2) Adapt the loading regime to each individual tissue in consideration of their anatomical location; and

3) Enable the fabrication of tissue constructs with dimensions similar to their native counterparts.

Bearing in mind the above considerations, it makes sense to create advanced bioreactors with structures, dimensions, and mechanics similar to those of the human body. In this context, humanoid musculoskeletal robots become highly relevant. By mimicking the human skeletal architecture and the body movements in different activities, they could help to overcome the limitations of current bioreactors.

Designing “humanoid-bioreactor” systems would involve several considerations, such as the following:

How would the robot interact with its environment? The ability of humanoids to freely interact with their environment and real objects could be an advantage compared with desktop bioreactors. This may provide more realistic stresses to tissue constructs and eventually achieve grafts with better functionality or with tailored properties.

How would the humanoid-bioreactor be actuated? In robots, such as Kenshiro and Eccerobot, the main muscles and tendons are mimicked with rubber-like materials activated by inelastic strings, themselves attached to spindles driven by motors. However, more recent robots have also used pneumatic artificial muscles, suggesting that other materials developed in soft robotics (8), such as electroactive polymer artificial muscles, could also be implemented in musculoskeletal humanoids to provide better mechanics. Although replacing the actuation system by engineered tissues is not envisioned here, combining humanoid with cell-based actuators (9) may also become a strategy in the future.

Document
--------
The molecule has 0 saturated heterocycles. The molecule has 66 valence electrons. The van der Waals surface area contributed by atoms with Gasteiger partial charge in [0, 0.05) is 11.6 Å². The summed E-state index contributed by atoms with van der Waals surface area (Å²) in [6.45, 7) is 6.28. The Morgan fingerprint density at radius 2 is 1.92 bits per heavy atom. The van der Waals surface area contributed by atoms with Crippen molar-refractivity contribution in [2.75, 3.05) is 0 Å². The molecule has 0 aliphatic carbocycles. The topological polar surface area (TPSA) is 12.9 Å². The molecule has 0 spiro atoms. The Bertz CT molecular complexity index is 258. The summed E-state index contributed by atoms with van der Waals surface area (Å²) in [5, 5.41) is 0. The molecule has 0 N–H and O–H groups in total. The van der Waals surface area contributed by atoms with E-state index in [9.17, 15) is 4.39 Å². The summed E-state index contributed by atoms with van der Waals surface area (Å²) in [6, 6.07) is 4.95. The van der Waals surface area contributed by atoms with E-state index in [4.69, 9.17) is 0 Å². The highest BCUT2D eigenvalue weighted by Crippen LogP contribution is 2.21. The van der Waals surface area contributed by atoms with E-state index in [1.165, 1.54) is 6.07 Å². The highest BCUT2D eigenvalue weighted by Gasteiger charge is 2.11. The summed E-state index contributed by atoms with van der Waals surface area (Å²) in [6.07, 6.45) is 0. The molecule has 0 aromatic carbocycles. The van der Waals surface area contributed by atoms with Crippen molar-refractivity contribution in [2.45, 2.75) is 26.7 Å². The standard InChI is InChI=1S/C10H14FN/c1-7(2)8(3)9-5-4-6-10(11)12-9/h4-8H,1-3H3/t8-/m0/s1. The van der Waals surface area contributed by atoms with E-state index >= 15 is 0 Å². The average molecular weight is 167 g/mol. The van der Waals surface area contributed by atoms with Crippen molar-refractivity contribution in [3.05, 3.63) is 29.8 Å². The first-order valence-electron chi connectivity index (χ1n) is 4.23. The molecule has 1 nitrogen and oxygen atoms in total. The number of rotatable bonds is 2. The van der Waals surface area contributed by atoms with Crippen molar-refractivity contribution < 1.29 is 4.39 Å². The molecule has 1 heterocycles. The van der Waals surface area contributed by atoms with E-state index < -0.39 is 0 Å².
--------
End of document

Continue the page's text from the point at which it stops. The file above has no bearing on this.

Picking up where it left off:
How would forces be sensed and controlled? It is important to ensure proper tissue development. In particular, monitoring the variations of the construct’s mechanical properties as the tissue grows and matures may help humanoids to optimize the loading regime. For such applications, flexible and stretchable sensors, such as those used in soft robotics, may be appropriate. Typical sensors used in current bioreactors might also help humanoids to assess (and respond to) the advancement of tissue formation, for example, by monitoring the pH and the glucose and lactate concentrations in the culture medium.

Humanoid-bioreactor systems may open numerous opportunities in medicine, science, and technology, in the spirit of “science for robotics and robotics for science” (10). In particular, they may

1) Lead toward the fabrication of more clinically relevant musculoskeletal tissue grafts and, in particular, allow for personalized tissue graft development by matching the robot’s morphology and mechanics to the patient’s needs;

2) Support the development of multiphasic constructs, such as bone-tendon-muscle grafts, which is an important area of development in tissue engineering because failure during healing often occurs at the interface between tissues;

3) Provide further insights into mechanobiology and tissue-healing mechanisms;

4) Enable faster screening of potential scaffolds for musculoskeletal repair and reduce the use of animal models in preclinical trials; and

5) Accelerate the development of safer musculoskeletal robots with more natural movements and lead to the development of biohybrid humanoids, considering the emergence of cell-based actuators.

In summary, it is now both technically possible and scientifically pertinent to explore in greater detail the potential of humanoids as tools for regenerative medicine. Advances in this field could lead to exciting applications across multiple disciplines.